How Architecture Can Help Our Environment

The Environment: The average consumer can help the environment by recycling, bringing their own bags on shopping excursions, and carpooling to reduce automobile emissions. But architects play an important role in counteracting climate change, particularly when they use eco-friendly building materials and construct buildings so that they’re in harmony with their surroundings. Architects are leaning towards creating more LEED Leadership in Energy and Environmental Design buildings that help conserve energy and resources while creating less waste. But a home or commercial building doesn’t need to be LEED rated to be sustainable. Architects can incorporate features that can make a difference in a variety of ways. Green architecture is incorporating several creative features and best practices to create buildings with the lowest possible impact on the environment. One of the newest trends is the rise of the green roof, or rooftop garden. The plants in a green roof help add more nature to predominantly urban areas, but also help improve air quality and provide a nesting space for insects and birds. Solar energy is another way in which modern architecture is helping the environment. Solar shingles provide a one-two punch for homeowners by doubling as a home’s roof and harvesting solar energy which helps reduce energy usage and bills, not to mention they more seamlessly blend in with a home unlike standalone solar panels. More architects are also suggesting bamboo as a natural building material to help preserve more hardwood trees. While traditional hardwood trees take 20 years or more to mature for usage, bamboo reaches maturity in just three to five years. It’s also extremely durable, water resistant, and...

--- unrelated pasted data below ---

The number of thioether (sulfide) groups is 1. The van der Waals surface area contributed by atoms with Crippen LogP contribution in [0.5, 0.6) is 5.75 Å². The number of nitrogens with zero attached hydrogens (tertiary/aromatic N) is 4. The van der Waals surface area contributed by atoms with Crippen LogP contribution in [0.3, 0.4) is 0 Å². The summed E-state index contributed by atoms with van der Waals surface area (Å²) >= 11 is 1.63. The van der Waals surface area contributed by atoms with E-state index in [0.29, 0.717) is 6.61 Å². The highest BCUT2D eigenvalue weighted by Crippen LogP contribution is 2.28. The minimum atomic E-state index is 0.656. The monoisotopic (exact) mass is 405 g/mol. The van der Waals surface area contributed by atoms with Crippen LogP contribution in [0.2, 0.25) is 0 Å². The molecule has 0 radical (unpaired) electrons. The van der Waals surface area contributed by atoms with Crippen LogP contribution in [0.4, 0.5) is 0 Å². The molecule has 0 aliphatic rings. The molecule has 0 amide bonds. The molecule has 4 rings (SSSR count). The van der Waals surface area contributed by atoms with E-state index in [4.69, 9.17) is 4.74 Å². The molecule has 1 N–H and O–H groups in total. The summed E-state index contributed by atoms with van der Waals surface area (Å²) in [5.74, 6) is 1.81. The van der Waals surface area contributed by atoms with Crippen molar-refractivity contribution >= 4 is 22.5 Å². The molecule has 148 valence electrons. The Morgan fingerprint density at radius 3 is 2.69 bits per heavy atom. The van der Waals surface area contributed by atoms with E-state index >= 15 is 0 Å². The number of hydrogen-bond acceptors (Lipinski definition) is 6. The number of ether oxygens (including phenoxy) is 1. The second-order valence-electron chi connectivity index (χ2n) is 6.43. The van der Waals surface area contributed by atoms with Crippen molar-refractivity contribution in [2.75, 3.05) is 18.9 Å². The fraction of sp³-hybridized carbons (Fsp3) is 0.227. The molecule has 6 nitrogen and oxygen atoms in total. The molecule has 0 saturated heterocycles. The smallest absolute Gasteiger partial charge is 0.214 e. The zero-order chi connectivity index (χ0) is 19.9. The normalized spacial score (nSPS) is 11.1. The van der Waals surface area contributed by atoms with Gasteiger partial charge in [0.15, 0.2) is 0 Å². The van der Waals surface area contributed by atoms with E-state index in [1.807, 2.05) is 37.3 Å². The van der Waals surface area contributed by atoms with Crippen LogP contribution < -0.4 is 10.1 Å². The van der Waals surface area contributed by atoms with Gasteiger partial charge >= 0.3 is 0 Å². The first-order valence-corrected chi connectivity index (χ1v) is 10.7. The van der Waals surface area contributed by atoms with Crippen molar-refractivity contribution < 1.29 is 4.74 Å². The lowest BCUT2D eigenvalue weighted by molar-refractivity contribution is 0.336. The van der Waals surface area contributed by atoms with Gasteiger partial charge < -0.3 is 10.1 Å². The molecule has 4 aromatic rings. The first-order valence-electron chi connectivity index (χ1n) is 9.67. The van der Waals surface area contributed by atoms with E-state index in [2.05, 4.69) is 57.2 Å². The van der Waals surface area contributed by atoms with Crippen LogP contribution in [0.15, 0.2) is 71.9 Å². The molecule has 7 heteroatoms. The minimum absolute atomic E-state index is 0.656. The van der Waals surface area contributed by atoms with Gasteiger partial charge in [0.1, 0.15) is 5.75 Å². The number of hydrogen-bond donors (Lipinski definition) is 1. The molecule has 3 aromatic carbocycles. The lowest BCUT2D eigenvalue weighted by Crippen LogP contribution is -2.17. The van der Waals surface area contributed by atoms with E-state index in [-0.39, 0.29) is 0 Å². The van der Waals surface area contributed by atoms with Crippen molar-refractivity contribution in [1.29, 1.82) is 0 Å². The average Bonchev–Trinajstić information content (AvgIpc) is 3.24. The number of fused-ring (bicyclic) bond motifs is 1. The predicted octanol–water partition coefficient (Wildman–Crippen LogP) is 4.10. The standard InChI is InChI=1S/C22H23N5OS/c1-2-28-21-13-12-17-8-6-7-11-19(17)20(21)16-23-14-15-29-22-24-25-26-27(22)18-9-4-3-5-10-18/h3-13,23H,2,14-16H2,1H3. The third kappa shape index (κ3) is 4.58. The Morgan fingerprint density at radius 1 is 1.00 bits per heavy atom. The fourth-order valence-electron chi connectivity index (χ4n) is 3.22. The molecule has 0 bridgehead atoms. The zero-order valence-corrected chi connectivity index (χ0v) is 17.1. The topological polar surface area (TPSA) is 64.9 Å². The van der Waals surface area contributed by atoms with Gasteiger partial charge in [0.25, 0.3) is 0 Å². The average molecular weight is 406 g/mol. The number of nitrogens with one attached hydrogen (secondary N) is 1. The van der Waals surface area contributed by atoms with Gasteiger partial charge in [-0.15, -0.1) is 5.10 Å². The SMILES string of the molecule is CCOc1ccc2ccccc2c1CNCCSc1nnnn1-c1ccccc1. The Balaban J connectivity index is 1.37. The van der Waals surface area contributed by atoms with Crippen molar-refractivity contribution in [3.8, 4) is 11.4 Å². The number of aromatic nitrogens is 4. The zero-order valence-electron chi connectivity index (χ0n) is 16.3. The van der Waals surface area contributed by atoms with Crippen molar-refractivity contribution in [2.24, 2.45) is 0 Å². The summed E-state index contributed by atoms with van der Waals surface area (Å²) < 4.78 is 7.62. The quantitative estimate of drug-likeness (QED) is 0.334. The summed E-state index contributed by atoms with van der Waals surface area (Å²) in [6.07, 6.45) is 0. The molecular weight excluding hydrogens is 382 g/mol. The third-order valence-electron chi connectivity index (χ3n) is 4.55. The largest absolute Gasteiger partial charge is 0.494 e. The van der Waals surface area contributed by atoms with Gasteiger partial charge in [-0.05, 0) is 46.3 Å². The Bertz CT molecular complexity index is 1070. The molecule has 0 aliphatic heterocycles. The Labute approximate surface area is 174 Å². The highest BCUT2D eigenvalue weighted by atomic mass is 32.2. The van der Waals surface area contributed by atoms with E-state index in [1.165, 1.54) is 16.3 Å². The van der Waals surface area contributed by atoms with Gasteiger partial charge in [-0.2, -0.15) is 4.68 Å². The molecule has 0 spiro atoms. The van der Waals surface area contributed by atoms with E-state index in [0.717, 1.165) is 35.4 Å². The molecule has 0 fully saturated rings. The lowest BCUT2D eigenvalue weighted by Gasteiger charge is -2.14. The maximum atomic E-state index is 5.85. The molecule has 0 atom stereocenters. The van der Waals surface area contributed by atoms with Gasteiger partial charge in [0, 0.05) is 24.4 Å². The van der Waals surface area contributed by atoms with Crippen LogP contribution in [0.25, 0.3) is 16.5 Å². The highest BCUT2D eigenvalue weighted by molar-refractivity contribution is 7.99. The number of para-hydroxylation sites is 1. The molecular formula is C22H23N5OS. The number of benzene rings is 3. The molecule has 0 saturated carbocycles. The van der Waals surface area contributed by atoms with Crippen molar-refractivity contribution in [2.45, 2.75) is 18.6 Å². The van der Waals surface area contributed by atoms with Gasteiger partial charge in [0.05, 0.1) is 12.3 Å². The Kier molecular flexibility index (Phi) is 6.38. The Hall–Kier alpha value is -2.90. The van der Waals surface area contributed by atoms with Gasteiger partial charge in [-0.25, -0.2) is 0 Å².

Oil Tank Removal – How To Remove Oil Tank From Basement

  Prepare for your tank removal project. You will need a Sawzall, tarp, floor runner through home for protection to the outside door, Contractor’s trash bags, and kitty litter. Use up as much oil as you can naturally. Learn How To Remove Oil Tank From Basement  Put that tarp down under and around the basement tank. Disconnect oil line. Drain any remaining from oil valve on bottom of tank. . Put container under oil tank valve where you just removed line and drain off remaining oil. Use a Sawzall with metal blades and high speed to cut vent and fill lines. Lean the tank over onto the tarp. Proceed to cut tank into several pieces that can be carried out of basement. The sawzall will not spark any type of fire with the oil residue. Our company has removed thousands of tanks this way, but we always try to see if we can safely lift and remove the basement oil tank out of the basement first in one piece. *NOTE* be sure to remove the old vent and fill pipes sticking out to the outside and fill holes with a waterproof sealer. The last thing you want is someone trying to fill a tank that is not there. WEAR SAFETY GOGGLES. Get a 10lb. bag of kitty litter to put in tank and absorb any oil and dispose in a contractor’s trash bag. Take tank to a authorized scrap metal yard. Take unused oil and trash bags filled with kitty liter soaked with oil to a certified oil recovery station. Home owners insurance does not cover oil spills or replace...